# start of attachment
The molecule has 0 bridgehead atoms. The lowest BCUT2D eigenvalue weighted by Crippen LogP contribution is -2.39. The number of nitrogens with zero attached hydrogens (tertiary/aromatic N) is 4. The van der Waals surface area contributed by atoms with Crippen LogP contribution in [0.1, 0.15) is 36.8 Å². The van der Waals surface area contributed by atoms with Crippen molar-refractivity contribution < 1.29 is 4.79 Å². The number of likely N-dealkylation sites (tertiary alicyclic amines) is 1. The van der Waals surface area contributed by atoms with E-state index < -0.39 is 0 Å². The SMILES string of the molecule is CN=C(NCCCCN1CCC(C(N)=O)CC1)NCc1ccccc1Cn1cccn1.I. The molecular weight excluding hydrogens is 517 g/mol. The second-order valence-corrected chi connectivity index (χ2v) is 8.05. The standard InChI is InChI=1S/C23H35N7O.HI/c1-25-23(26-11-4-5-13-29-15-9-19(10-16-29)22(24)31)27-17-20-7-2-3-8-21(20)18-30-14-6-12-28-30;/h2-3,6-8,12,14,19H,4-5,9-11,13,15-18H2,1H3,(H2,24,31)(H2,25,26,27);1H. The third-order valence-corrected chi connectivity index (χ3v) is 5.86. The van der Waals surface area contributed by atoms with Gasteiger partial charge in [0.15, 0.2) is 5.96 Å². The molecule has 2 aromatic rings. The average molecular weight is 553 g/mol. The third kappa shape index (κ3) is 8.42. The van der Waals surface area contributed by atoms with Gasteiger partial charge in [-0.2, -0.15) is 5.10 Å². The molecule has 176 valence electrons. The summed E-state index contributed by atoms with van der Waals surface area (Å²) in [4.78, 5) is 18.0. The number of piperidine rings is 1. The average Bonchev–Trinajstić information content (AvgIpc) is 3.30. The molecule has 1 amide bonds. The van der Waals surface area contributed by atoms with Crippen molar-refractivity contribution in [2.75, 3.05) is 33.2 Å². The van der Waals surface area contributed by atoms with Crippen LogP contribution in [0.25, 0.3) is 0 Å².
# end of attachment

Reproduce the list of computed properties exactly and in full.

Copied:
The molecule has 0 bridgehead atoms. The lowest BCUT2D eigenvalue weighted by Crippen LogP contribution is -2.39. The number of nitrogens with zero attached hydrogens (tertiary/aromatic N) is 4. The van der Waals surface area contributed by atoms with Crippen LogP contribution in [0.1, 0.15) is 36.8 Å². The van der Waals surface area contributed by atoms with Crippen molar-refractivity contribution < 1.29 is 4.79 Å². The number of likely N-dealkylation sites (tertiary alicyclic amines) is 1. The van der Waals surface area contributed by atoms with E-state index < -0.39 is 0 Å². The SMILES string of the molecule is CN=C(NCCCCN1CCC(C(N)=O)CC1)NCc1ccccc1Cn1cccn1.I. The molecular weight excluding hydrogens is 517 g/mol. The second-order valence-corrected chi connectivity index (χ2v) is 8.05. The standard InChI is InChI=1S/C23H35N7O.HI/c1-25-23(26-11-4-5-13-29-15-9-19(10-16-29)22(24)31)27-17-20-7-2-3-8-21(20)18-30-14-6-12-28-30;/h2-3,6-8,12,14,19H,4-5,9-11,13,15-18H2,1H3,(H2,24,31)(H2,25,26,27);1H. The third-order valence-corrected chi connectivity index (χ3v) is 5.86. The van der Waals surface area contributed by atoms with Gasteiger partial charge in [0.15, 0.2) is 5.96 Å². The molecule has 2 aromatic rings. The average molecular weight is 553 g/mol. The third kappa shape index (κ3) is 8.42. The van der Waals surface area contributed by atoms with Gasteiger partial charge in [-0.2, -0.15) is 5.10 Å². The molecule has 176 valence electrons. The summed E-state index contributed by atoms with van der Waals surface area (Å²) in [4.78, 5) is 18.0. The number of piperidine rings is 1. The average Bonchev–Trinajstić information content (AvgIpc) is 3.30. The molecule has 1 amide bonds. The van der Waals surface area contributed by atoms with Crippen molar-refractivity contribution in [2.75, 3.05) is 33.2 Å². The van der Waals surface area contributed by atoms with Crippen LogP contribution in [0.25, 0.3) is 0 Å².